How to go fossil hunting along the Jurassic Coast, UK

ammonites and belemnites found fossil hunting in charmouth

How to go fossil hunting along the Jurassic coast, UK

Hello everyone and welcome back to my blog. Todays post is all about how to go fossil hunting along the Jurassic Coast in the UK. I had never been fossil hunting as a child, I know how sad! However, my boyfriend Sam Gill is a fossil hunting enthusiast. So he dragged me along for the day along with his geologist mate (I know super helpful) and his girlfriend. Girlfriends unite!

Which part of the Jurassic Coast?

Now the Jurassic Coast stretches 95 miles from Devon to Dorset, so it’s huge! We tend to visit Charmouth which is the town next to Lyme Regis. This is because it is apparently better for fossil hunting as it tends to be quieter stretch of the Jurassic Coast.

To get to Charmouth from Cornwall is pretty straight forward and takes roughly 2 hours depending on where you are leaving from of course. So it is definitely doable in a day!

Facilities at Charmouth

There is car parking at Charmouth that currently costs £3 to park the car for the day. There is also a little beach hut that sells takeaway food and drink, a fossil souvenir shop, heritage coast centre and public toilets. I would say however, if you do want to dine out after a long day

ammonite in rock found on the jurassic coast in dorset
sam gill smashing rock to find fossils on the jurassic coast

of fossil hunting (and once it’s safe too.) To take a short drive to Lyme Regis, the town next door. As it is slightly larger and offers more of a variety of restaurants and also more fossil and crystal shops.

Fossil hunting equipment

There are a few essentials that you will need for fossil hunting. In your day bag you should include your lunch and water of course! As well as:

A spare tupperware box*: or two to keep all of your findings in. Also something to wrap all your fossils in to protect them on their journey back home. 

Wet wipes*: to clean off your mucky hands.

Screw driver* or a tool that is similar: like a pen knife* or butter knife* to help you pick out fossils from the mud. A steel point* is the best option as it will save you from ruining any amazing finds through clumsy attempts to pick your fossil out of the mud.

Optional fossil hunting equipment

Geological Hammer*: We never leave home without is a hammer. You don’t want to discover the find a fossil of a life time and not be able to free it from the boulder it’s attached to! However, I think it is not a necessity if your are taking a more relaxed fossil hunting approach. You can’t get away with a normal old DIY hammer, it simply won’t break rock. Sam recommends any hammer which has the following 3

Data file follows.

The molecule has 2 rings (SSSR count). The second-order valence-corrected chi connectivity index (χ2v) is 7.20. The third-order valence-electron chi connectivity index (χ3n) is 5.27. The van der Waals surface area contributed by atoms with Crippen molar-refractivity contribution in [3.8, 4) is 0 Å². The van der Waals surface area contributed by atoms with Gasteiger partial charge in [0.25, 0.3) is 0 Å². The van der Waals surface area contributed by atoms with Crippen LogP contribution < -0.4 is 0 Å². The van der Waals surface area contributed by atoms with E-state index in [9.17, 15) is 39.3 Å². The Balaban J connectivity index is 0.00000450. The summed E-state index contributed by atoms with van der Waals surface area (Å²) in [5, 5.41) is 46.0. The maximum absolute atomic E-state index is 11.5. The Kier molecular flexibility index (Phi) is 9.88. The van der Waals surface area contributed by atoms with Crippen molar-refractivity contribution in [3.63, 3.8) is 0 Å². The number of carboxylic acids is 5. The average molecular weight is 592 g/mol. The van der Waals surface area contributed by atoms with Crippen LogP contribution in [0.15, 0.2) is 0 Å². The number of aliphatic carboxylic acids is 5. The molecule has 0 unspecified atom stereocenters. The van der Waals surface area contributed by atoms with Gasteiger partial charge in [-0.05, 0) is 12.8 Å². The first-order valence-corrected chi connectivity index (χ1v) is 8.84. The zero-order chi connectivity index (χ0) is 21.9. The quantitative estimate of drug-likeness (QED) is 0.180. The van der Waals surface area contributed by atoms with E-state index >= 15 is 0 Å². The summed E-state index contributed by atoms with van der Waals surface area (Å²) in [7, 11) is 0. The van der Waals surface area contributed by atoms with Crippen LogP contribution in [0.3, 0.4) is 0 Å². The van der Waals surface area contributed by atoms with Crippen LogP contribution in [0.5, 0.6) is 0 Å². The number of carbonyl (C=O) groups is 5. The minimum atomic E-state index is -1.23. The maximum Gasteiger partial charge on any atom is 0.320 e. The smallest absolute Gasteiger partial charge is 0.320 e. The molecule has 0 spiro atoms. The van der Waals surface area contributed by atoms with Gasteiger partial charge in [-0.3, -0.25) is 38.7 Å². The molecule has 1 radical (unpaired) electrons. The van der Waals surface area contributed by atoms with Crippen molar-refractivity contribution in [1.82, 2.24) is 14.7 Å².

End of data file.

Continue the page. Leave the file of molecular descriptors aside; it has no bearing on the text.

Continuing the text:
characteristics: one blunt square end (for walloping rocks in frustration and for using with a chisel). A wedged triangle end  (for splitting rocks) and the biggest weight you can happily swing for several hours. Many lump hammers or 500g machinist hammers happily do the job for £20 but, will break after a couple heavy hitting trips. Thats why he recommends spending a bit more to get a hammer that should last you a life time. This geological hammer* is good for children.

Chisel: Taking a chisel fossilising changes you from a mere caveman with a club into a sophisticated mason breaking apart the matrix (aka the rock surrounding fossils) to reveal the fossil within. Without one 9 times out of 10 you’ll break the fossil inside the rock you’re hitting. Whereas with a chisel you have a hope of cracking open some amazing finds. Here* is the link for a great 3 pack deal of safety stone chisels or you can go for Sam’s favourite all rounder, Roughneck ROU31998 concrete chisel with guard*.

Garden sieve: For searching streams like at Wooton Basset or in the shingle of beaches. A simple garden sieve can help you find hundred of fossils. Sam uses this one*.


Now fossil hunting is messy work so don’t wear your best clothes.

ammonite fossils found in charmouth along the jurrasic coast
fossils found on charmouth beach in dorset, uk

Footwear: You will need good closed toed footwear this is because playing with hammers and rolling boulders about can cause injury. 

Hiking boots will be your best option. You will need a pair that are waterproof and not just water resistant otherwise you will get wet toes! It is also good to look for hiking boots that have ankle support and depending on whether you value your toes have steel toe caps. Steel toe caps is important especially because certain fossil hunting sites in the UK won’t let you in if you don’t meet this requirement. Sam highly recommends DeWalt* for amazing quality and price.